European Union (EU) Commission President Ursula von der Leyen and her entourage of officials met African Union (AU) Leaders in Addis Ababa for an AU-EU Joint Commissions Summit.
It followed a visit earlier this month by European Council President Charles Michel, who met with African leaders at the annual AU summit to propose the development of a new AU-EU Partnership.
These visits by EU leaders were not a coincidence; they intended to persuade African leaders towards greater cooperation between the two continents to address shared challenges and foster mutual Opportunities.
However, this desire to relaunch African-EU relations has also been motivated by several long-term geopolitical trends, which the EU has previously been slow to respond to.
One such trend has been the competing use of investments in African nations by global powers such as the United States and to a lesser extent Russia.
The EU and its member states have long been aware of this modern “Scramble for Africa” and the use of “investment diplomacy,” however formulating a single Africa Policy has been difficult to achieve.
The EU has traditionally struggled to engage with Africa, due to the EU institutions having other external relations priorities and some member states resisting greater powers for the EU on this matter.
EU external policy largely focuses on partners within the eastern neighbourhood which aspire to become EU members. Only in recent years with the migration crisis and increased security issues has the EU reviewed its approach to the southern neighbourhood and realised the need for more cooperation with the wider African Continent.
Additionally, ex-colonial powers in the EU, such as France and formerly the United Kingdom, have historically preferred to engage with African nations themselves rather than supporting a European approach.
This national pushback against the development of a comprehensive EU strategy towards Africa thus reinforced disillusionment within the EU institutions for a stronger Africa-EU relationship.
However, with the United Kingdom now outside the EU and French President Emmanuel Macron advocating for a stronger Europe in the world, the EU has a newfound mandate to change its relations with Africa.
Despite this, the EU will initially experience difficulties in catching up with other global powers that already have long-established partnerships with African nations.
Since the reform and opening-up of China in 1979, Chinese engagement with African countries has proliferated from investing in small, sector-specific initiatives to funding large infrastructure projects under the Belt & Road Initiative.
Today, China is Africa’s largest trading partner and one of its largest investors but African-Chinese engagement goes far beyond economics. Medical expertise during the Ebola Crisis and assistance in constructing the AU headquarters further demonstrated Chinese commitments towards African-China relations.
The United States has responded to the presence of China in Africa by offering its own alternative investments through the newly established International Development Finance Corporation (IDFC), in an effort to retain diplomatic leverage in the continent.
The IDFC encourages private sector-led growth rather than development continuously stimulated by aid. This move away from aid dependency to instead helping Africans lead their own development through entrepreneurship was also present in the EU’s rhetoric in Addis Ababa.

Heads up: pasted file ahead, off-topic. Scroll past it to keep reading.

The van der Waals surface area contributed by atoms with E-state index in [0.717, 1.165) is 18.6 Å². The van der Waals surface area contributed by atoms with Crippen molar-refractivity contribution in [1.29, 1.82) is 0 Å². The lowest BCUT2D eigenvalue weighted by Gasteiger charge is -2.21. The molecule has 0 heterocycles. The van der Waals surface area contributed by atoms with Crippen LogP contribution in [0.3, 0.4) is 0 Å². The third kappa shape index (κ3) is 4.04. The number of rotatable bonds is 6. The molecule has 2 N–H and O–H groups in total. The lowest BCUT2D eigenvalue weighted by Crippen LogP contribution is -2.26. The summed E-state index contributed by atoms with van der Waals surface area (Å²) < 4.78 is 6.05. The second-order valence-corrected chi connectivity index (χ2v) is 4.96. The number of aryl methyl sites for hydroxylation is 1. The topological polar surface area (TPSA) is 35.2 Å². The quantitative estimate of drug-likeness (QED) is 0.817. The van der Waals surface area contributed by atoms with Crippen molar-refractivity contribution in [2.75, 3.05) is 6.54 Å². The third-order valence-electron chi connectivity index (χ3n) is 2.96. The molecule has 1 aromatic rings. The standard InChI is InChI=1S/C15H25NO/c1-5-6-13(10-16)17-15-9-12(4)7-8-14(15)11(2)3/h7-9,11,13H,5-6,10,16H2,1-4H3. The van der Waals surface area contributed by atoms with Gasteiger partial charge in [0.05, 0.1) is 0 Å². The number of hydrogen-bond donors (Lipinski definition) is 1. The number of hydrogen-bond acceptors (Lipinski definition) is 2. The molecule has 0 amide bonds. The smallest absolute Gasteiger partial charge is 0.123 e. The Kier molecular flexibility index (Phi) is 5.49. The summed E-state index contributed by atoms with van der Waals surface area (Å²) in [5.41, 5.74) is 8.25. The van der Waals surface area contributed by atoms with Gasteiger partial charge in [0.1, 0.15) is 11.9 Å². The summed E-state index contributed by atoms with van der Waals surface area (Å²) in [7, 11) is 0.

The United Kingdom is also bolstering its presence in Africa post-Brexit. A popular belief within Britain has been that leaving the EU would allow a renewal of the Commonwealth, with 19 members coming from Africa.
Keen to facilitate this, Prime Minister Boris Johnson hosted an Africa-UK Investment Summit in January as part of his “Global Britain” strategy and announced an intention to increase British investments in Africa.
However, African nations will likely question to what extent these symbolic gestures in re-calibrating Africa-UK relations are genuine given this has only occurred due to Brexit.
Despite stiff competition, the EU believes it has something special to offer Africa other than financial investments. The EU is the world’s most successful regional economic integration project and therefore can provide the AU with expertise in supranational institution-building.
Regional integration theories suggest that for enhanced African economic integration to be possible, it will be necessary for the AU to develop greater political and legal capabilities. The AU currently lacks enforcement powers and the notion of consensus, a successful attribute of the EU institutions, often remains hard to achieve amongst AU members.
This does not mean however that the EU is a template for the AU to replicate. As African leaders themselves have stated, the continent must pursue its own development led by the African people.
Rather, the EU is a reference point of supra-nationalism for the AU to consider when developing African strategies which achieve the objectives of the Agenda 2063 plan, such as building intra-continental high-speed rail and reducing barriers to citizens working across member states.
The EU thus stands reasonably well-prepared to re-align African-EU relations and enhance its position as an actor vis-à-vis other global powers in Africa if it can focus on offering advice on institution-building.